The Badger Trust has welcomed the new National Audit Office (NAO) reportinto DEFRA’s management of livestock diseases, claiming that it backs the trust’s calls for tougher enforcement of bovine TBtesting and biosecurity on farms.
The NAO recommends that DEFRA and the Rural Payments Agency should make better use of “prompt testing and removal of infected animals, and action to reduce risk through bio-security and animal husbandry measures”.
According to the trust, the report criticises the Government for the “absence of standards and adequate data on farm bio-security” and says that bovine TB compensation should provide “incentives for farmers to follow good standards of bio-security and husbandry, and corresponding penalties if reasonable steps to prevent disease have not been taken”.
The Badger Trust also highlighted points from the report which claims “the effectiveness of the routine testing regime for bovine tuberculosis is undermined by the weakness of existing enforcement arrangements” and warns that “bovine tuberculosis has spread undetected to new farms from farms where disease is detected because of failure to carry out additional tests on neighbouring farms in good time”.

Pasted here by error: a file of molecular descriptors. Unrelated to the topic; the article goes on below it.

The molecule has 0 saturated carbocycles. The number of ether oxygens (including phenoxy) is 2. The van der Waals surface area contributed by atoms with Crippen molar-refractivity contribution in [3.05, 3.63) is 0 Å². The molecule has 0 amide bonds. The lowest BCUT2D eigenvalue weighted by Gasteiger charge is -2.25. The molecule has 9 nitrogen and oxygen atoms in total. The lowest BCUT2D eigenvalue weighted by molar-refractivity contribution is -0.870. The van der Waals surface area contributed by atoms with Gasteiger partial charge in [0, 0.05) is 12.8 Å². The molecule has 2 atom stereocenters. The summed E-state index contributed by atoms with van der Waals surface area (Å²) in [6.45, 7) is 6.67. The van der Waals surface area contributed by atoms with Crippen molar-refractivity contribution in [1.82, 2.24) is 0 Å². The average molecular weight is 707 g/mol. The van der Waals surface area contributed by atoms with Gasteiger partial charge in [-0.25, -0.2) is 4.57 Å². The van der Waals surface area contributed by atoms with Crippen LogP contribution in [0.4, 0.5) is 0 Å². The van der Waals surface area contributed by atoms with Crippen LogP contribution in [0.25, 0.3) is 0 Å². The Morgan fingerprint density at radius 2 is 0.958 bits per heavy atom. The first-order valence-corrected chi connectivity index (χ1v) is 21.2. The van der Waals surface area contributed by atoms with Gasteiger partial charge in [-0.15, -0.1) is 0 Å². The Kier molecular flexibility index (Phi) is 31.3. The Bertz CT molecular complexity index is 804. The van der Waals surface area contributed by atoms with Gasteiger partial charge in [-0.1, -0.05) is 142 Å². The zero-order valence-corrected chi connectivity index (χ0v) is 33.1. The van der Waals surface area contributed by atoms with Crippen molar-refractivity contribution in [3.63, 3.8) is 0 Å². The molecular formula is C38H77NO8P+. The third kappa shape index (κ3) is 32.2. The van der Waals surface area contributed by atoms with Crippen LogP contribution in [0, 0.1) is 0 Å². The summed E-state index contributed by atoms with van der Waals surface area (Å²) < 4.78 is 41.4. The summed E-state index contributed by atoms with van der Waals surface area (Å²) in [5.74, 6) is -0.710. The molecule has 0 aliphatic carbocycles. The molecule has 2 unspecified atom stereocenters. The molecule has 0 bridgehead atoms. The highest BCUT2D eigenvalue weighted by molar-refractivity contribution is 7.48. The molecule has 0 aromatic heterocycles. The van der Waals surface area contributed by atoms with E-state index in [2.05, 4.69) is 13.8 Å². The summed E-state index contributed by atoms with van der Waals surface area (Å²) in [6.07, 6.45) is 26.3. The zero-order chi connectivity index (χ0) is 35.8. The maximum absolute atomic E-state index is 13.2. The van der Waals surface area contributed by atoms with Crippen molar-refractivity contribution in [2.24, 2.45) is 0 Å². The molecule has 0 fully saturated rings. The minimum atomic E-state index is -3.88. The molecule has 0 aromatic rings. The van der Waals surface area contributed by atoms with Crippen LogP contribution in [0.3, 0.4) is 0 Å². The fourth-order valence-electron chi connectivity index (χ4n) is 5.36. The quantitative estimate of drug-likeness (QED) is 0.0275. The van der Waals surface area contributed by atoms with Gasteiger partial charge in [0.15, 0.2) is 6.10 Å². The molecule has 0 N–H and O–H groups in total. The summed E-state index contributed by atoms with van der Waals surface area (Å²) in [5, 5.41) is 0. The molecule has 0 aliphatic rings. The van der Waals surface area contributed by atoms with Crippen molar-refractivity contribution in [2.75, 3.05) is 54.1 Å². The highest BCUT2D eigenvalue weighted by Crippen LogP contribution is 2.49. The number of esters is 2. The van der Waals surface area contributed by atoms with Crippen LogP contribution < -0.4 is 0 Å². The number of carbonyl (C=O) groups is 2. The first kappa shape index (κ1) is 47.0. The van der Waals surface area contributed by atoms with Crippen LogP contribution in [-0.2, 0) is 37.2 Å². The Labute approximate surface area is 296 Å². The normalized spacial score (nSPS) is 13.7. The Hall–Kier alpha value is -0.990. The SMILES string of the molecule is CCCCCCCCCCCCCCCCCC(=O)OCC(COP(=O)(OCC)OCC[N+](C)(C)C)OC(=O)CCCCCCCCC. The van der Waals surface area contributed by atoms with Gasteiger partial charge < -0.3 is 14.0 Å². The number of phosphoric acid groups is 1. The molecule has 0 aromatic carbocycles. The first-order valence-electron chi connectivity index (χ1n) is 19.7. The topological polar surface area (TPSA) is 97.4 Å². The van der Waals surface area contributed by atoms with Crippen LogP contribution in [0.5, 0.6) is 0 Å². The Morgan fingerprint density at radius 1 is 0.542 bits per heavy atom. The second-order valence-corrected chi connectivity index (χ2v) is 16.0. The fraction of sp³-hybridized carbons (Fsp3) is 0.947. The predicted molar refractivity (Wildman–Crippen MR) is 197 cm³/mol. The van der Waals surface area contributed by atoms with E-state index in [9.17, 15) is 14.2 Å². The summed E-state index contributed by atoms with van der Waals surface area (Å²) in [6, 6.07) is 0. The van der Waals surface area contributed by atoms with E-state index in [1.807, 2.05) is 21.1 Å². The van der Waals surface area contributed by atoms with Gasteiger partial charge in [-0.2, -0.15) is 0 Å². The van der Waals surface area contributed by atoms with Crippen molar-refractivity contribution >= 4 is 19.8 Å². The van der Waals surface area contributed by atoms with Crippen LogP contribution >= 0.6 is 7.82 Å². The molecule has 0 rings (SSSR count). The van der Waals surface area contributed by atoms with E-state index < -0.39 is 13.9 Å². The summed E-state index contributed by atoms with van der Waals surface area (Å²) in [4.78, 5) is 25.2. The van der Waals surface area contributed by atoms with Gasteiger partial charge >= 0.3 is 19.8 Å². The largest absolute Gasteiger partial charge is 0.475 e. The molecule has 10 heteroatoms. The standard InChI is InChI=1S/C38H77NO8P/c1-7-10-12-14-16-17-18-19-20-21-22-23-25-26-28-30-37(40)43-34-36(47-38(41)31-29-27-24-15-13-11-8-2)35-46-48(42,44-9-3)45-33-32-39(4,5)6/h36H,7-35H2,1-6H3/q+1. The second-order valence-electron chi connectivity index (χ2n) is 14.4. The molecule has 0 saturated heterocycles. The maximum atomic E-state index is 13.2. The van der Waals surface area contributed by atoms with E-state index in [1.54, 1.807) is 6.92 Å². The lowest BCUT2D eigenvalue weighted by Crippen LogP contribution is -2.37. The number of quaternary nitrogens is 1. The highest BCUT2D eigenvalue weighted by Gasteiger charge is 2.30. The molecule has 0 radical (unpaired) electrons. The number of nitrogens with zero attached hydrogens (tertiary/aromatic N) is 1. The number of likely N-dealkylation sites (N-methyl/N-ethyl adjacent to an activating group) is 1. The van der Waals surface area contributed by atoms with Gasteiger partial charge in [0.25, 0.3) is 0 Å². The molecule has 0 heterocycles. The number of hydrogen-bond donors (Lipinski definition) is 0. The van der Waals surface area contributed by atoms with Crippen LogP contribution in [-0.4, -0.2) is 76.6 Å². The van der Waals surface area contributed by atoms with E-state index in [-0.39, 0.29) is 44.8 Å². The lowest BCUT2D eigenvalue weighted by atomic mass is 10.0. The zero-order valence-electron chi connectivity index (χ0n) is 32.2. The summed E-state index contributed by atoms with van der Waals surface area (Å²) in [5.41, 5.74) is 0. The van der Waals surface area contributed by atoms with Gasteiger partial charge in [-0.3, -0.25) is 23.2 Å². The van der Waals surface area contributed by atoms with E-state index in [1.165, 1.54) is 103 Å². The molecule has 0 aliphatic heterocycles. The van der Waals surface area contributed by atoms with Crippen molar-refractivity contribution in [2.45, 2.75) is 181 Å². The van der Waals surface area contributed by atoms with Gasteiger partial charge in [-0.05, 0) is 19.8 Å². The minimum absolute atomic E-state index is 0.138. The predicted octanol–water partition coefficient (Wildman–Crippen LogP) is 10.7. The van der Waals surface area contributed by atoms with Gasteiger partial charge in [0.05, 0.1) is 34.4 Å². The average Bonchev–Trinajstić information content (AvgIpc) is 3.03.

The trust claims the NAO report follows revelations (published by itself in 2008) that up to half a million cattle could be overdue for their bovine TB test at any one time, due to the lack of farmer co-operation with the testing regime.
Finally, the trust called the report “a blow to farming unions” due to the fact that – in line with scientific advice to Government – it makes no recommendations for badger culling.
Badger Trust chairman, David Williams, said: “The NAO has laid the blame for the spread of bovine TB at the door of the hopelessly inadequate testing regime and poor standards of herd biosecurity.
“Bovine TB is spread by cattle to cattle and the refusal of the farming unions to recognise the grotesque scale of this problem is wilful ignorance of the worst kind. We hope, now, that the Government will start to enforce tougher testing compliance and herd biosecurity to get this disease under control.”